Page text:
As in Southern dialects the Präteritum or Mitvergangenheit is often dropped in favor of the perfect tense, I was wondering about some things regarding the "i wår" (apparently the Präteritum of "sein") in dialects south of the Appel-Apfel-Linie.

Is it an exception? If yes, is there a reason why it is still in use despite there being the "i bin gwesn/gsi"? Is it used everywhere and since when?

Also, if someone does not know the answer but knows a good source I'd regard the question as answered, because I tried looking for one on the Internet but I only came across inconclusive information.

1 Answer 1


According to dtv-Atlas zur deutschen Sprache (10th edition, 1994), p. 163 (Die deutschen Mundarten: Syntax), there is a broad transition area

das im Süden keine Präteritalformen kennt (Ausnahme vielleicht: war) und in dem nach Norden hinein der Gebrauch von Präteritalformen immer mehr zunimmt.

Thus, war appears to be an exception indeed. The shift from the preterite is commonly attributed to the loss (apocope) of word-final -e that made forms of preterite (er sagt') indistinguishable from the present tense (er sagt); one could therefore guess that the exception is due to war being sufficiently different from is(t), and of course being a very frequent form.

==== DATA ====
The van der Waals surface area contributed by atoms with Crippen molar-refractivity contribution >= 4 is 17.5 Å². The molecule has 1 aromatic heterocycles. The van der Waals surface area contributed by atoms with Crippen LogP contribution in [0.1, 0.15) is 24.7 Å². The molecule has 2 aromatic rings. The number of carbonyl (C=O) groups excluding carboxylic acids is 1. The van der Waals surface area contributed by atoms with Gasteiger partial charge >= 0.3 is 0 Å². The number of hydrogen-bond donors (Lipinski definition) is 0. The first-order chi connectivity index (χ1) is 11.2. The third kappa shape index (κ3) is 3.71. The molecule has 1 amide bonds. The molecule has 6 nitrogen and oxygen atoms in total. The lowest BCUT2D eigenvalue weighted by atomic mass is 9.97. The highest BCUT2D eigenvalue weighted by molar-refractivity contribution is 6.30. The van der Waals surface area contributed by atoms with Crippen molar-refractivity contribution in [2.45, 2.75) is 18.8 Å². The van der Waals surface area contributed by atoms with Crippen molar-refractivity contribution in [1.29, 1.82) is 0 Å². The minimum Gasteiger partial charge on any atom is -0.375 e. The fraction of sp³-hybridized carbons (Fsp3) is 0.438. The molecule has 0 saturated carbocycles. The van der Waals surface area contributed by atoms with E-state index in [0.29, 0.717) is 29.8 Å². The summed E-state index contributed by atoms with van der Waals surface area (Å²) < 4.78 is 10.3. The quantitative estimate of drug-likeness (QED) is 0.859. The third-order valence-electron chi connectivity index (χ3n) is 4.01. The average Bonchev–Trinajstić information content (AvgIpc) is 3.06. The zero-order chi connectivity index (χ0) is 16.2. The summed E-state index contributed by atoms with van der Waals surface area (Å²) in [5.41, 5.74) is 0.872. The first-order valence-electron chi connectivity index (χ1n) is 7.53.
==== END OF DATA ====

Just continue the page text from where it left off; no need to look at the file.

(Note that the preterite line and the Appel/Apfel line are quite different, in particular to the West of the Rhine.)

  • Thank you very much for the answer! The 'vielleicht' may imply that the authors of dtv-atlas themselves are not 100% sure as to why or to what extent that may be, so if they don't know for sure, I don't need to either.
    – Matthaeus
    Commented Jun 22, 2013 at 18:48
  • I'm from Southern Eastern Tyrol and we use war / waren - but as you said correctly it is an exception. It's not unusual to ask someone "woasch du schon amol do?" (1:1 it means: "were you lately once here") which can be replied with:"Jo, woa i" (yes, were I)
    – Qohelet
    Commented May 18, 2015 at 8:52
  • 1
    I'm not sure the difference in form between "ist" and "war" is the only reason "ich war" is used instead of "ich bin gewesen". The preterite of "sein" is entirely unknown and never used in the Alsatian dialects and we would say from north to south "ich bin g(e)wan", "ich bin gsin" or "ich bi gsi". Now schooling is entirely in French and standard German exerts no influence on dialectal forms. So perhaps mass education accounts for the existence of the "war" forms as opposed to periphrastic "bin gewesen" in southern dialects.
    – grandtout
    Commented Jul 4, 2019 at 16:53

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